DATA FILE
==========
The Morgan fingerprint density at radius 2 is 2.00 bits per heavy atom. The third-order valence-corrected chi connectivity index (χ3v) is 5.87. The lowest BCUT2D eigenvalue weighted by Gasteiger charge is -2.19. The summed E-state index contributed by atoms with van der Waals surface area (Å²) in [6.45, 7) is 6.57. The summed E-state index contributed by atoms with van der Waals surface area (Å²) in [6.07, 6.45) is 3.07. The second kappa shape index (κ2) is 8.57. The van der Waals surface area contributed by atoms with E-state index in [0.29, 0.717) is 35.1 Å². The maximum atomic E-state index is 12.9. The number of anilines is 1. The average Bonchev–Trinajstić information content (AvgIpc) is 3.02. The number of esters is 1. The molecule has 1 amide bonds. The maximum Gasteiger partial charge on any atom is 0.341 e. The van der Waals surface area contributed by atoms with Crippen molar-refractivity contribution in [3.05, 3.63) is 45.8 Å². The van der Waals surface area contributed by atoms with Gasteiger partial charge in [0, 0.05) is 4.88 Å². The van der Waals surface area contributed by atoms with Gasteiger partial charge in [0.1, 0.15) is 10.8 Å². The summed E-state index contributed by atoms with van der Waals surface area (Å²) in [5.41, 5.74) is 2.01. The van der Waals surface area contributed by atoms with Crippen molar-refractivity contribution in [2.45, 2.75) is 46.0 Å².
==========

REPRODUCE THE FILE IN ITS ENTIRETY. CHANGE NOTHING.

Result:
The Morgan fingerprint density at radius 2 is 2.00 bits per heavy atom. The third-order valence-corrected chi connectivity index (χ3v) is 5.87. The lowest BCUT2D eigenvalue weighted by Gasteiger charge is -2.19. The summed E-state index contributed by atoms with van der Waals surface area (Å²) in [6.45, 7) is 6.57. The summed E-state index contributed by atoms with van der Waals surface area (Å²) in [6.07, 6.45) is 3.07. The second kappa shape index (κ2) is 8.57. The van der Waals surface area contributed by atoms with E-state index in [0.29, 0.717) is 35.1 Å². The maximum atomic E-state index is 12.9. The number of anilines is 1. The average Bonchev–Trinajstić information content (AvgIpc) is 3.02. The number of esters is 1. The molecule has 1 amide bonds. The maximum Gasteiger partial charge on any atom is 0.341 e. The van der Waals surface area contributed by atoms with Crippen molar-refractivity contribution in [3.05, 3.63) is 45.8 Å². The van der Waals surface area contributed by atoms with Gasteiger partial charge in [0, 0.05) is 4.88 Å². The van der Waals surface area contributed by atoms with Gasteiger partial charge in [0.1, 0.15) is 10.8 Å². The summed E-state index contributed by atoms with van der Waals surface area (Å²) in [5.41, 5.74) is 2.01. The van der Waals surface area contributed by atoms with Crippen molar-refractivity contribution in [2.45, 2.75) is 46.0 Å².